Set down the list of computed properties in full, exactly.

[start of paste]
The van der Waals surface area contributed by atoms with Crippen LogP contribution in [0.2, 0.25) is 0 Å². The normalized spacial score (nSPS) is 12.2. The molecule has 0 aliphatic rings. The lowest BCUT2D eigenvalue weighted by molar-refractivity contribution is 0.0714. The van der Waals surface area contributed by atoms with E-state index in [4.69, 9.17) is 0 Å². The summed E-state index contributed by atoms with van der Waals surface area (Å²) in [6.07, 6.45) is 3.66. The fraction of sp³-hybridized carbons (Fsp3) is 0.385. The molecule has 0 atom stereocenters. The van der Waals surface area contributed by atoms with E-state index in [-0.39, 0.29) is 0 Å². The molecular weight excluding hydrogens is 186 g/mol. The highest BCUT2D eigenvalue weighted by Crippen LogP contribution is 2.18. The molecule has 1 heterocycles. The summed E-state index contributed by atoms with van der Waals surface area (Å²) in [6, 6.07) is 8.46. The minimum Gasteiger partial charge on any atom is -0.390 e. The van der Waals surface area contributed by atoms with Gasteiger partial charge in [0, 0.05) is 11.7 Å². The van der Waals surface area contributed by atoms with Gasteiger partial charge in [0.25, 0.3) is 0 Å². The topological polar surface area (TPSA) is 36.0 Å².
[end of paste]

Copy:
The van der Waals surface area contributed by atoms with Crippen LogP contribution in [0.2, 0.25) is 0 Å². The normalized spacial score (nSPS) is 12.2. The molecule has 0 aliphatic rings. The lowest BCUT2D eigenvalue weighted by molar-refractivity contribution is 0.0714. The van der Waals surface area contributed by atoms with E-state index in [4.69, 9.17) is 0 Å². The summed E-state index contributed by atoms with van der Waals surface area (Å²) in [6.07, 6.45) is 3.66. The fraction of sp³-hybridized carbons (Fsp3) is 0.385. The molecule has 0 atom stereocenters. The van der Waals surface area contributed by atoms with E-state index in [-0.39, 0.29) is 0 Å². The molecular weight excluding hydrogens is 186 g/mol. The highest BCUT2D eigenvalue weighted by Crippen LogP contribution is 2.18. The molecule has 1 heterocycles. The summed E-state index contributed by atoms with van der Waals surface area (Å²) in [6, 6.07) is 8.46. The minimum Gasteiger partial charge on any atom is -0.390 e. The van der Waals surface area contributed by atoms with Gasteiger partial charge in [0, 0.05) is 11.7 Å². The van der Waals surface area contributed by atoms with Gasteiger partial charge in [0.25, 0.3) is 0 Å². The topological polar surface area (TPSA) is 36.0 Å².